“Not Terrible” accounts for all of the following: Pristine snowfalls where the temperatures hover pleasantly between 20-35, cool spring mornings that allow coffee to be enjoyed on patios, sunny summer afternoons not requiring perpetual hydration, crisp fall days with maddeningly bright leaves and skies.

To get through THE WORST period, one must have patience to get to the first Not Terrible day in spring. You have to lie to yourself. “The summer is worth this. The summer is worth it. The summer is worth it.”

2. Apathy The winter is terrible. It is. Just don’t think too much about it. But you know what? You’ll get to one of those Not Terrible Days, but it will quickly change to a Gross Day. And just as soon as the Hot Days come, it will quickly become Gross again, and you’ll be forced to go through THE WORST all over. You’ll keep doing this, year after year, and then you know what happens? You die. So really, just stop thinking about it. We’re all going to die, so who cares?

3. Self-Examination I like to use winter as a time to do lots of reading. In between reading sessions, I bake, occasionally go to the gym, journal, and watch TV. Most of these activities inspire me to look within: How do I compare to that character? Should I really be baking cookies for the second time this week? I should go to the gym. I should journal about going to the gym and how good I feel afterwrads – that will inspire me to keep going. Then the self-examination just makes me bitter and I watch TV so I don’t have to think about all the things I’d like to change about myself.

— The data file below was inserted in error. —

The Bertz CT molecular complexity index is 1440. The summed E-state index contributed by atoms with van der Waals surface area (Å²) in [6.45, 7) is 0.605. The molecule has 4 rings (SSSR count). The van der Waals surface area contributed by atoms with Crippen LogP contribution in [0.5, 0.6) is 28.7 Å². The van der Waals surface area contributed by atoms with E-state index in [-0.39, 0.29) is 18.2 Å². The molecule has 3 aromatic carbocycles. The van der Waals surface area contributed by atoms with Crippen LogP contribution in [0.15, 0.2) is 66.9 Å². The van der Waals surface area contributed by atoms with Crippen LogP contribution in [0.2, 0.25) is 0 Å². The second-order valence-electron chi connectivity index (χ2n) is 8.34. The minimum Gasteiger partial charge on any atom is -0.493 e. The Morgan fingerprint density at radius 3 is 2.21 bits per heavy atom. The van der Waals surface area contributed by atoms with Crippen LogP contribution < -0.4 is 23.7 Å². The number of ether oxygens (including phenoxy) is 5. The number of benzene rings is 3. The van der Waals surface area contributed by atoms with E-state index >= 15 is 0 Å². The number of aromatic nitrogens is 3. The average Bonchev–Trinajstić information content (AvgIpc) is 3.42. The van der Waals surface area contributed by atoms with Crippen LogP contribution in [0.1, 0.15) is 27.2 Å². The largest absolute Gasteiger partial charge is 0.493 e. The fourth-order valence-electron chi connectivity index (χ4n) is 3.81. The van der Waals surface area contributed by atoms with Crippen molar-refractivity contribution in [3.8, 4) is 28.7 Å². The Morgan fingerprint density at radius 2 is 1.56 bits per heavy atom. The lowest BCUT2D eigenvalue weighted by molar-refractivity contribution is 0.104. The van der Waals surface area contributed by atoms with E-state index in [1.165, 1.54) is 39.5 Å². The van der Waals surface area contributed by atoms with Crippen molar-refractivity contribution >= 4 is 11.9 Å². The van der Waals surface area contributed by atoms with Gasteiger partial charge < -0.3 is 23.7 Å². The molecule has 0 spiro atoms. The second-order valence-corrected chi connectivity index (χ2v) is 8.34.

4. Binge-Socializing After spending a significant amount of time on self-examination, I get sick of my own thoughts and reach out to people. I realize I have friends I haven’t talked with in a long time. I start dating again. I resolve to do something nice for someone else once a day. I’m just so sick of being in my head that I can’t bear to be alone with my thoughts any more, so I decide to just surround myself with people constantly. Eventually this becomes too much and I go back to my self-examination period.

It’s not a perfect or complete set of rules to get through the winter, but I’ve done it 25 times now, so I must be doing something right.

April Snow Brings Carb Binges

I’ve been going through a mild depression. I’ve really only noticed it over the last week or so, while the weather has been exceedingly shitty, even for Wisconsin. You think that we’d have this figured out by now: spring doesn’t really happen till the first week in May. Yet as soon as April comes around, we all expect lush grass to replace the dingy snow. And then when it doesn’t, we complain. Each time snow is forecasted, our rants get louder and more dramatic.  “It’s snowing again? It’s halfway through April for crying out loud!” “It’s a beautiful winter we’re having this spring, isn’t it?”